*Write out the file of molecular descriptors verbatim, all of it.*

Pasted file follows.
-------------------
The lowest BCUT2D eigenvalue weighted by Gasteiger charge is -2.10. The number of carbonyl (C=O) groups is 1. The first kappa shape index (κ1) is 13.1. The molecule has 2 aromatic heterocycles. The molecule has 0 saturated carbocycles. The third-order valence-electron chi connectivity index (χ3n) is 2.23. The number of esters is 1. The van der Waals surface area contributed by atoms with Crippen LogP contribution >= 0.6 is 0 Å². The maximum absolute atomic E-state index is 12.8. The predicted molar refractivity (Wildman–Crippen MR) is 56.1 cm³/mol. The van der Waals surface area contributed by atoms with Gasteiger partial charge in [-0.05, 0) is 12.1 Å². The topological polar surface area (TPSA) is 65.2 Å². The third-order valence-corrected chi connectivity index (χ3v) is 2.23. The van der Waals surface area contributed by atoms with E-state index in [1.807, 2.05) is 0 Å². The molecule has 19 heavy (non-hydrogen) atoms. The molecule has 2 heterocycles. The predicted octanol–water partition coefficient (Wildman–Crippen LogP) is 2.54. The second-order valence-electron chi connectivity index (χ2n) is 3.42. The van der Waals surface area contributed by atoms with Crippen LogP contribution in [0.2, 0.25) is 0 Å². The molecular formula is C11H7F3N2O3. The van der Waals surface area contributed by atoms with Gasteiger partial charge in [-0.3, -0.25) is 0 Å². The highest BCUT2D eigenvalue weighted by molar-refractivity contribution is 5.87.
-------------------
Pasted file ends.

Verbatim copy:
The lowest BCUT2D eigenvalue weighted by Gasteiger charge is -2.10. The number of carbonyl (C=O) groups is 1. The first kappa shape index (κ1) is 13.1. The molecule has 2 aromatic heterocycles. The molecule has 0 saturated carbocycles. The third-order valence-electron chi connectivity index (χ3n) is 2.23. The number of esters is 1. The van der Waals surface area contributed by atoms with Crippen LogP contribution >= 0.6 is 0 Å². The maximum absolute atomic E-state index is 12.8. The predicted molar refractivity (Wildman–Crippen MR) is 56.1 cm³/mol. The van der Waals surface area contributed by atoms with Gasteiger partial charge in [-0.05, 0) is 12.1 Å². The topological polar surface area (TPSA) is 65.2 Å². The third-order valence-corrected chi connectivity index (χ3v) is 2.23. The van der Waals surface area contributed by atoms with E-state index in [1.807, 2.05) is 0 Å². The molecule has 19 heavy (non-hydrogen) atoms. The molecule has 2 heterocycles. The predicted octanol–water partition coefficient (Wildman–Crippen LogP) is 2.54. The second-order valence-electron chi connectivity index (χ2n) is 3.42. The van der Waals surface area contributed by atoms with Crippen LogP contribution in [0.2, 0.25) is 0 Å². The molecular formula is C11H7F3N2O3. The van der Waals surface area contributed by atoms with Gasteiger partial charge in [-0.3, -0.25) is 0 Å². The highest BCUT2D eigenvalue weighted by molar-refractivity contribution is 5.87.